Much of the evidence for the two-gospel hypothesis comes from the gospels themselves ("internal evidence"), while some of the evidence is found in the testimony of the early church ("external evidence"). The early church didn't just testify as to who wrote the gospels, in what order, and when they wrote them, it also testified on the specific circumstances surrounding the creation of each gospel. For example, early church documents claim that Mark's Gospel was created after Mark made fifty copies of a series of speeches that Peter had given in Rome. The external evidence (mainly the testimony of the early church) is the main difference between the two hypotheses. The two-gospel hypothesis does not dismiss the views of the early church, and makes assumptions based on both the internal and external evidence. The two-source hypothesis, in contrast, assumes that evidence still in existence (mostly internal evidence such as sentence structure or length) should be used, and makes assumptions using mostly that.[11]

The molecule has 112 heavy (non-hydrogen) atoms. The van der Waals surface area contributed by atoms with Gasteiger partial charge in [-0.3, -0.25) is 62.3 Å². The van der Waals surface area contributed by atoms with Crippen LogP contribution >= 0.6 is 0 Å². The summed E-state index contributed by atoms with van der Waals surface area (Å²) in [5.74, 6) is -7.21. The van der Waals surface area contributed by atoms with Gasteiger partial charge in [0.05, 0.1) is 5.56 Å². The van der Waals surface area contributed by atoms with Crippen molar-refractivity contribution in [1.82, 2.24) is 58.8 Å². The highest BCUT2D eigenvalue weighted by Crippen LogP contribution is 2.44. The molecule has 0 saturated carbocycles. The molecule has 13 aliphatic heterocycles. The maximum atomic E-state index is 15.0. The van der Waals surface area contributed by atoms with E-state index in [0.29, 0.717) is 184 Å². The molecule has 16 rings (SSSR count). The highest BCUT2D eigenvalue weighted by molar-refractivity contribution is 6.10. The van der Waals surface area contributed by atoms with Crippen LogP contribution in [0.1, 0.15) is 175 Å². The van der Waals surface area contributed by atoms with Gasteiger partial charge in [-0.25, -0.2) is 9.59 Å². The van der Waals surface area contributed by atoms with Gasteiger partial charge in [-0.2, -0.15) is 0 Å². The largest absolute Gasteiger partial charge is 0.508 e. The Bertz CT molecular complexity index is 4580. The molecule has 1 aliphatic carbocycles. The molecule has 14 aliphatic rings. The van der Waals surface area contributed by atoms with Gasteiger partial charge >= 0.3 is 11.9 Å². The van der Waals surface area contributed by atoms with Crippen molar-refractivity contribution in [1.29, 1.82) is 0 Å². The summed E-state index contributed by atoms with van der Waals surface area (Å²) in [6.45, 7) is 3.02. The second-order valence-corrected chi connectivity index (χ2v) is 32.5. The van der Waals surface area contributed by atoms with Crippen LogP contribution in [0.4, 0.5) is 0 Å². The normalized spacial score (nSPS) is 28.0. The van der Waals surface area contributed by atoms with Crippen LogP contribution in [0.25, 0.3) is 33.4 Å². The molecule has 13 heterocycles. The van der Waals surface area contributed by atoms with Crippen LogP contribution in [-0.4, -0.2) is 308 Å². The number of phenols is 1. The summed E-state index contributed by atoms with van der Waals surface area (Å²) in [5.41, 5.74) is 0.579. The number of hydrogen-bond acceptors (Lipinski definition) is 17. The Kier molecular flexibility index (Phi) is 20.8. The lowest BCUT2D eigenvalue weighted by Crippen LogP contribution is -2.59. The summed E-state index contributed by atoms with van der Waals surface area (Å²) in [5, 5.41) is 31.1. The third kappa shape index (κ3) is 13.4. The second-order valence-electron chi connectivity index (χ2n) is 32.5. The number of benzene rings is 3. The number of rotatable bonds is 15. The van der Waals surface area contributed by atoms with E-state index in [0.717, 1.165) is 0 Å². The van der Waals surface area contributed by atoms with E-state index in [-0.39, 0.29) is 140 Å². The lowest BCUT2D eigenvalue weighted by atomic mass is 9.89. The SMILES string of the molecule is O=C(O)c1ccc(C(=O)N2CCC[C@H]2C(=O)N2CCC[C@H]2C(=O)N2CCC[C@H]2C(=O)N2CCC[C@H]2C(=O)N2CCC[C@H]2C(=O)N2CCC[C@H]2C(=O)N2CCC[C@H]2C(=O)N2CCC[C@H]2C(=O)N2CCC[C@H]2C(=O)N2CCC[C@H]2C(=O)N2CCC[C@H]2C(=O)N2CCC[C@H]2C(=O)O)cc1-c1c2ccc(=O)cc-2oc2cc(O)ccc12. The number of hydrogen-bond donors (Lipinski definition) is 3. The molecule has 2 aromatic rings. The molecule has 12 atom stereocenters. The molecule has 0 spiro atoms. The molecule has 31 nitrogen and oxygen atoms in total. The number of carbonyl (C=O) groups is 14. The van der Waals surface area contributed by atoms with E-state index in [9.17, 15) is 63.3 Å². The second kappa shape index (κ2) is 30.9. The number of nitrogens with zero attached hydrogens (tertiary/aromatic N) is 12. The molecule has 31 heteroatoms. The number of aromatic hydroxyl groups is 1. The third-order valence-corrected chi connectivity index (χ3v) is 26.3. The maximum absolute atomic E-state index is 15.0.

Contrasted with the two-source hypothesis[edit]

Approximately 25% of Matthew and 25% of Luke are identical, but are not found in Mark. This has been explained in the two-source hypothesis as coming from the hypothetical Q document, although by the two-gospel hypothesis, this material was copied by Luke from Matthew, but not testified to by Mark because Peter had not seen it. The two-source hypothesis also assumes that the information unique to Matthew (“M”) and Luke (“L”) came from unknown sources. The two-gospel hypothesis, in contrast, assumes “M” to be mostly Matthew’s testimony and “L” to be the eyewitness accounts mentioned in the first verses of Luke’s gospel. In addition, it gives a specific reason for the fact that Mark has more in common with Matthew than it does with Luke.